PIC16F628A Software PWM

Thread Starter

odm4286

Joined Sep 20, 2009
243
Hello everyone, is it possible to achieve a 2Khz freq with a standard output pin on the PIC16F628A? My pcb design is pretty set in stone and the peizo buzzer is already tied to RB4. Thanks in advance!

Almost forgot, running at 4Mhz
 
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jpanhalt

Joined Jan 18, 2008
8,314
Yes, it can be done, and I have done it at even higher frequencies. Something to consider is that while doing software PWM, you will either be occupying the PIC fully generating the signal, be using carefully timed loops, or be using an interrupt driven routing (say off TMR2) . The latter is relatively easy to do in Assembly language, as the timing can be critical. Remember, 2 kHz is 500 us per cycle, and you can do a lot of processing between having to set or clear your output pin.

The advantage of using hardware PWM is that it effectively multitasks the MCU. That is, the PWM runs by itself and the MCU can do other things until it needs to change the PWM.

John

Edit: 03.08.16 Changed "pulse" to "cycle" and "pulse" to "output pin." What I intended was not what my fingers typed.
 
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Thread Starter

odm4286

Joined Sep 20, 2009
243
Yes, it can be done, and I have done it at even higher frequencies. Something to consider is that while doing software PWM, you will either be occupying the PIC fully generating the signal, be using carefully timed loops, or be using an interrupt driven routing (say off TMR2) . The latter is relatively easy to do in Assembly language, as the timing can be critical. Remember, 2 kHz is 500 us per pulse, and you can do a lot of processing between having to set or clear your pulses.

The advantage of using hardware PWM is that it effectively multitasks the MCU. That is, the PWM runs by itself and the MCU can do other things until it needs to change the PWM.

John
Thanks for the info. Yes I am a little worried about the lack of "multitasking" but I should be fine. I just need to generate an alarm with the peizo, flash some lights, and dump a byte in the TXREG. So even if have to "alarm" for 1.5 seconds, then flash my light, handle TXREG, and repeat, I am OK with that.

Funny I didn't notice until I already placed my PCB order. Since this iteration was already tested I didn't want to cancel the order and start moving things around when I could accomplish the same with software. You a live and you learn I guess ;)
 

John P

Joined Oct 14, 2008
1,780
You can make a virtue out of this 2KHz tone. You need to set up an interrupt at a 4KHz rate, and use no other interrupts. Then when you service the interrupt, test for whether the beeper is sounding, and if so, complement the output (note 4KHz not 2KHz, as the output has to go both high and low in 1/2000 sec). Also decrement the count representing the time that the beeper is on.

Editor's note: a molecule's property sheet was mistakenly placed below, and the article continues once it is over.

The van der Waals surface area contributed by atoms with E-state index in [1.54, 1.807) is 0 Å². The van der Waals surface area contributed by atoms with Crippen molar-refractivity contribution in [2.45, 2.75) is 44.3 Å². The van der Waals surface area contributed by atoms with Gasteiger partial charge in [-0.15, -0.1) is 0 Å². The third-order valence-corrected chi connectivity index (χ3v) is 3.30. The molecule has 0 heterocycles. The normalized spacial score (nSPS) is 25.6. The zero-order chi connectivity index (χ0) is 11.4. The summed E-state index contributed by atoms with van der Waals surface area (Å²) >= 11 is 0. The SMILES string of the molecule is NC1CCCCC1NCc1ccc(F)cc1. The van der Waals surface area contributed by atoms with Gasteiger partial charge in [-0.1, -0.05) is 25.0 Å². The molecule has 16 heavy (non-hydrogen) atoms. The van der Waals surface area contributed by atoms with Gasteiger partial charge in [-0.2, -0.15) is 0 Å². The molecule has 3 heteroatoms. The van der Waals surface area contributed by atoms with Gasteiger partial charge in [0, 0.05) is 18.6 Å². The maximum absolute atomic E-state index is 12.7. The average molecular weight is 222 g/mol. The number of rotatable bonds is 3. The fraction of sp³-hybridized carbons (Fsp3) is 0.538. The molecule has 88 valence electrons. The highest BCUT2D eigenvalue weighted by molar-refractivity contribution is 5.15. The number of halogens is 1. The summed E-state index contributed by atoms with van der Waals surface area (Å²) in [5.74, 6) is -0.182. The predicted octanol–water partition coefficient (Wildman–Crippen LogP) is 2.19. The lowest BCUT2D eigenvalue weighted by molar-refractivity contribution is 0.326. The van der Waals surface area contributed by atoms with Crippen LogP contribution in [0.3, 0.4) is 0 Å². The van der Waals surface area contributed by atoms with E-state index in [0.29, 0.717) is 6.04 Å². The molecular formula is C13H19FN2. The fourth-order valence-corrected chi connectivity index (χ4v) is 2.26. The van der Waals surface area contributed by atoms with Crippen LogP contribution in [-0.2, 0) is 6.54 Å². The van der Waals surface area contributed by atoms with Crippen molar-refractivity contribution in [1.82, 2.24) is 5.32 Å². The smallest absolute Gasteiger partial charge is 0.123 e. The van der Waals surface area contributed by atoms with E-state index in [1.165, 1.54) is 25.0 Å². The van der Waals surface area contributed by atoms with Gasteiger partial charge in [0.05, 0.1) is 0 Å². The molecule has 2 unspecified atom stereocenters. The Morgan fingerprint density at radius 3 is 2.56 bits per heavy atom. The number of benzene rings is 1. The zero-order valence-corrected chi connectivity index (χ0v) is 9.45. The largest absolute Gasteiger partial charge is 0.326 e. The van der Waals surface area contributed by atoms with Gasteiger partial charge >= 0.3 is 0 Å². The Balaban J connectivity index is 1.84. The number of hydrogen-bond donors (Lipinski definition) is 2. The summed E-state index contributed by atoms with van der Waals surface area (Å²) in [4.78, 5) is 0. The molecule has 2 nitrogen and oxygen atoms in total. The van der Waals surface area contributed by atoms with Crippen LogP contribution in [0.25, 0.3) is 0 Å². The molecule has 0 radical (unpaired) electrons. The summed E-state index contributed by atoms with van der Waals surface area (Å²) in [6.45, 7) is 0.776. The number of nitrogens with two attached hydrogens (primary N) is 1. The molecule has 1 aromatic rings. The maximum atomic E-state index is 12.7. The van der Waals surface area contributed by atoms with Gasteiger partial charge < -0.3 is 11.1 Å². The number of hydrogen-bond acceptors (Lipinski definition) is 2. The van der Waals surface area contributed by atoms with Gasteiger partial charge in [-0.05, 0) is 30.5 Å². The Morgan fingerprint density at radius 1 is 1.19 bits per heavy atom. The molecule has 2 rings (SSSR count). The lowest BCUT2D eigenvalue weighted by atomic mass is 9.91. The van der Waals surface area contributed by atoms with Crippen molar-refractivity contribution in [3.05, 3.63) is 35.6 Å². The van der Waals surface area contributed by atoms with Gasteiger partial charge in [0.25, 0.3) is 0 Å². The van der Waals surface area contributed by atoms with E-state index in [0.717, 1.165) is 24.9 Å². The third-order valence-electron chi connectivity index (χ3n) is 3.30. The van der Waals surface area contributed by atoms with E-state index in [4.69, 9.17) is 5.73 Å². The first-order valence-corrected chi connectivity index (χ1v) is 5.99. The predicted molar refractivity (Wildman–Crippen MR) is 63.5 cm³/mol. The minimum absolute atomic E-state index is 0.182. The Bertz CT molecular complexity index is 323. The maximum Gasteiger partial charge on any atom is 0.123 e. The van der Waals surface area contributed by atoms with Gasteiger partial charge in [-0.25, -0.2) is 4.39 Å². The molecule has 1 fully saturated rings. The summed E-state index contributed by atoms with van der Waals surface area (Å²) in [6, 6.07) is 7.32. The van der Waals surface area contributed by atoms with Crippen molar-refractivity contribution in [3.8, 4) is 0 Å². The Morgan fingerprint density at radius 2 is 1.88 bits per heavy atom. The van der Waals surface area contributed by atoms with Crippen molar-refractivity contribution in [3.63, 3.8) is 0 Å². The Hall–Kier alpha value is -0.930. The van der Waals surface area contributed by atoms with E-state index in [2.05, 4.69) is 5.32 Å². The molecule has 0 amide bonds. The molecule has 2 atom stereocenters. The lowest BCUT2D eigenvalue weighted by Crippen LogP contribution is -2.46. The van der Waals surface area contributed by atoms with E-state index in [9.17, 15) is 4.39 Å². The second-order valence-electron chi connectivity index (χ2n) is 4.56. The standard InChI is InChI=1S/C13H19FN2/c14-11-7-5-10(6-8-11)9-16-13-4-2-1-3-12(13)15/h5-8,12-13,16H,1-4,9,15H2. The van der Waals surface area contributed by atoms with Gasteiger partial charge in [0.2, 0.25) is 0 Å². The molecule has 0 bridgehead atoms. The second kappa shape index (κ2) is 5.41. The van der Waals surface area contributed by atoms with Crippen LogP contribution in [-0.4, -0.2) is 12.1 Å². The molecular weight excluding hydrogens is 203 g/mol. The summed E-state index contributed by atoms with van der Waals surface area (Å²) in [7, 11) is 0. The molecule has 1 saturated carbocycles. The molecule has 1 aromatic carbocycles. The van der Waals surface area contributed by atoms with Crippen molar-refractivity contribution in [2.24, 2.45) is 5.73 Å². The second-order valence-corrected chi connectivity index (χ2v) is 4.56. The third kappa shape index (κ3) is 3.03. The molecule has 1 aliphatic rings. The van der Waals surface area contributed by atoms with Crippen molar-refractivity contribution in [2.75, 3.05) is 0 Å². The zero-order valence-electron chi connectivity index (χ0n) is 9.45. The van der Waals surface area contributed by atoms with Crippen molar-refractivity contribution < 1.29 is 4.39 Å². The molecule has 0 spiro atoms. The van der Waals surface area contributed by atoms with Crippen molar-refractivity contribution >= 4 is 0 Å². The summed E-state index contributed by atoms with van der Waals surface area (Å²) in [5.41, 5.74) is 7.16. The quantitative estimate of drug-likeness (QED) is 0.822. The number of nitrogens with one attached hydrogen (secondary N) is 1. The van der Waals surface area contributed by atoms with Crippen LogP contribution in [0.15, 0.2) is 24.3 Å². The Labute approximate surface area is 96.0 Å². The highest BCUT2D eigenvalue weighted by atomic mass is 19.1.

Then you have the option of checking for anything else that the processor might need to do, like drop a character into the UART's buffer or decide whether lights should be on or off. You could do these things directly in the interrupt, or you could set a flag (I always call it "tick") and return to the main() routine. Then if the flag is found to be set you clear it, and do all those things in main() instead. For simple designs, it's pretty much a judgment call which approach to take.
 

JohnInTX

Joined Jun 26, 2012
3,900
You can make a virtue out of this 2KHz tone. You need to set up an interrupt at a 4KHz rate, and use no other interrupts. Then when you service the interrupt, test for whether the beeper is sounding, and if so, complement the output (note 4KHz not 2KHz, as the output has to go both high and low in 1/2000 sec). Also decrement the count representing the time that the beeper is on.

Then you have the option of checking for anything else that the processor might need to do, like drop a character into the UART's buffer or decide whether lights should be on or off. You could do these things directly in the interrupt, or you could set a flag (I always call it "tick") and return to the main() routine. Then if the flag is found to be set you clear it, and do all those things in main() instead. For simple designs, it's pretty much a judgment call which approach to take.
+1 The approach John P describes is a good one and was used in these threads to do just that - including the software PWM to drive the beeper. Lots of stuff to wade through in the threads but it's in there.

http://forum.allaboutcircuits.com/threads/pic-12f629-question.116963/
http://forum.allaboutcircuits.com/threads/sla-charger-backup-system.119454/
 
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